A Bland-Altman plot for all these 102 cases is shown in Figure 6. The bias, which was estimated as the mean of the differences between MCH_higher TcB and TSB (i.e. MCH_higher TcB minus TSB) was equal to 18.6 μmol/L (standard deviation, 31.0; P<0.001) indicated a uniform tendency for JM-103 to overestimate TSB. The 95% limits of agreement were between -42.1 and 79.4 μmol/L (Figure 6).
This study was the first to evaluate the use of JM-103 in the MCHCs in Hong Kong. It provided new information on the use of the JM-103 device in South East Asian neonates aged 8 to 14 days who had neonatal jaundice. It has filled the information gap left by previous local studies, which focused on subjects within the first week of life and were performed outside community based setting.3,4 It explored the effect of lag time on the validity of the jaundice meter readings at different ages.
In the previous local studies by Ho et al3 and Lam et al,4 only Chinese neonates were included. In this study, we have not excluded other East Asians, namely Indian & Nepalese just as in the multiracial study performed by Maisels et al,8 in which the East Asians, Indian/Pakistani were counted as a group and found to have a close correlation between TSB and TcB values of 0.926.
Mode of Feeding
Our study is the first of this kind to report the mode of feeding among the studied population. In this cohort, 77.4% of the babies were on breast milk during the first week of life and by the second week of life, this figure increased to 81.4%. More importantly, there was a significant increase in the proportion of babies that were on exclusive breast feeding.
Excessive Weight Loss
The cutoff point of 7% was set according to AAP recommendation.9 In this cohort, among the 18 episodes of excessive weight loss during the first week of life in 17 babies, 12 episodes were associated with exclusive breast feeding, 3 episodes were associated with mixed feeding and the rest 3 were associated with formula feeding. The single baby with excessive weight loss that was repeatedly referred to NEDP Clinic on day 4 and 5 was on exclusive breast feeding. By the second week of life, none of them was referred back again. In the second week of life, the single episode of excessive weight loss belonged to a newly attended exclusively breast fed baby.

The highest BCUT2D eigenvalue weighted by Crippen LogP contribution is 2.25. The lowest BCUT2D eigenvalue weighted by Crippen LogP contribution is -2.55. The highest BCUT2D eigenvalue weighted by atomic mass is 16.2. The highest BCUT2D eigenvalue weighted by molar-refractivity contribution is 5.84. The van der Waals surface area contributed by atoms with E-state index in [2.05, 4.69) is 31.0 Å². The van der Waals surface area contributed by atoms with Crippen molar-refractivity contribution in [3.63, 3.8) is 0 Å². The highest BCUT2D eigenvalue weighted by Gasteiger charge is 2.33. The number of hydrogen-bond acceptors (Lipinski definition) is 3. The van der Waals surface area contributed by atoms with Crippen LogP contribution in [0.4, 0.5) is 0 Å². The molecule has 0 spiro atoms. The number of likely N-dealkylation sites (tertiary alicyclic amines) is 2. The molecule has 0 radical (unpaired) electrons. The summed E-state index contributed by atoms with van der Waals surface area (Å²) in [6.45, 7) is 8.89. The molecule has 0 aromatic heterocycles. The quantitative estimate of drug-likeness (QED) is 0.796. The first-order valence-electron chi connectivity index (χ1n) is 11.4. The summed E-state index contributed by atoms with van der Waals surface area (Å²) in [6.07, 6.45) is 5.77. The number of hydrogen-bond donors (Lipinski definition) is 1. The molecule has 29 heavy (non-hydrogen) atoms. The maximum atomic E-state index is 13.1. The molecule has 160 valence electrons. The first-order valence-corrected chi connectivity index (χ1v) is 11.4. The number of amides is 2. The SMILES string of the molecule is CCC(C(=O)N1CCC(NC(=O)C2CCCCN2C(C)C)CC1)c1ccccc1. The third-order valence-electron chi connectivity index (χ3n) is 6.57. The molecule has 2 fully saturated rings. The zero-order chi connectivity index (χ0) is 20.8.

History of Phototherapy
In our cohort, the proportion of babies with history of phototherapy in the older group (aged 8-14 days) was three-fold than that of the younger group (aged 3-7 days). However, better correlation was seen in the older group. This finding lends further support to Tan et al's findings of recovery of skin colour occurred within 18-24 hours after cessation of exposure.10 In TMH, we advise the jaundiced babies to visit the MCHC the day after discharge. In this way, by the time the baby was seen in the MCHC, it will be at least 24 hours after cessation of phototherapy and in accordance with Tan et al's findings, the good correlation should return by then.
Lag Time Effect on Correlation Between TcB and TSB
In previous local studies, good correlation (r=0.83) between TcB and TSB could be seen throughout the first week of life no matter the baby was in a postnatal nursery or in the AED.3,4 Our NEDP clinic is situated in the same hospital complex as the AED and the same chemical laboratory uses the same method to perform the TSB assay. We should expect similarly good correlation be obtained in our study. However, the correlation between TSB and the TcB readings obtained in the NEDP clinic was just moderate (r=0.53) and the correlation between TSB and the TcB readings obtained in the MCHCs was even lower (r=0.39). We believe that the low correlation observed was mainly due to the time lag between the TcB check and the corresponding serum bilirubin measurement.